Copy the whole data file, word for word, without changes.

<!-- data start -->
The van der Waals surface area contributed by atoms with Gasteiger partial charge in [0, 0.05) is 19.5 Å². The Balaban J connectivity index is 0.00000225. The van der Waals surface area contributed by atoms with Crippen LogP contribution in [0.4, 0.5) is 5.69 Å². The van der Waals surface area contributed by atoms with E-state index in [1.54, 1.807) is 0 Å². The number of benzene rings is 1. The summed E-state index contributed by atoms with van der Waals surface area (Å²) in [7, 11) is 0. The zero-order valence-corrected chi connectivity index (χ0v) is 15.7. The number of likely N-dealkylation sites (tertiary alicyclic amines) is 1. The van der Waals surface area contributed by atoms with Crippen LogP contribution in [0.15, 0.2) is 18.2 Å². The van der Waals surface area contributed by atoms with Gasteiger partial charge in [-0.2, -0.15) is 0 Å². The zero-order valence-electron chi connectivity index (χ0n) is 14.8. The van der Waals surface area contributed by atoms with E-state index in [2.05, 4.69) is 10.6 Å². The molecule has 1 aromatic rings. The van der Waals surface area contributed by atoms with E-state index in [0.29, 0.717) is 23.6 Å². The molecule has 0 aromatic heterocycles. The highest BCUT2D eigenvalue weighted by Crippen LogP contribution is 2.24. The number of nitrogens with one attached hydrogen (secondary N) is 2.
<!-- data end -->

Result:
The van der Waals surface area contributed by atoms with Gasteiger partial charge in [0, 0.05) is 19.5 Å². The Balaban J connectivity index is 0.00000225. The van der Waals surface area contributed by atoms with Crippen LogP contribution in [0.4, 0.5) is 5.69 Å². The van der Waals surface area contributed by atoms with E-state index in [1.54, 1.807) is 0 Å². The number of benzene rings is 1. The summed E-state index contributed by atoms with van der Waals surface area (Å²) in [7, 11) is 0. The zero-order valence-corrected chi connectivity index (χ0v) is 15.7. The number of likely N-dealkylation sites (tertiary alicyclic amines) is 1. The van der Waals surface area contributed by atoms with Crippen LogP contribution in [0.15, 0.2) is 18.2 Å². The van der Waals surface area contributed by atoms with Gasteiger partial charge in [-0.2, -0.15) is 0 Å². The zero-order valence-electron chi connectivity index (χ0n) is 14.8. The van der Waals surface area contributed by atoms with E-state index in [2.05, 4.69) is 10.6 Å². The molecule has 1 aromatic rings. The van der Waals surface area contributed by atoms with E-state index in [0.29, 0.717) is 23.6 Å². The molecule has 0 aromatic heterocycles. The highest BCUT2D eigenvalue weighted by Crippen LogP contribution is 2.24. The number of nitrogens with one attached hydrogen (secondary N) is 2.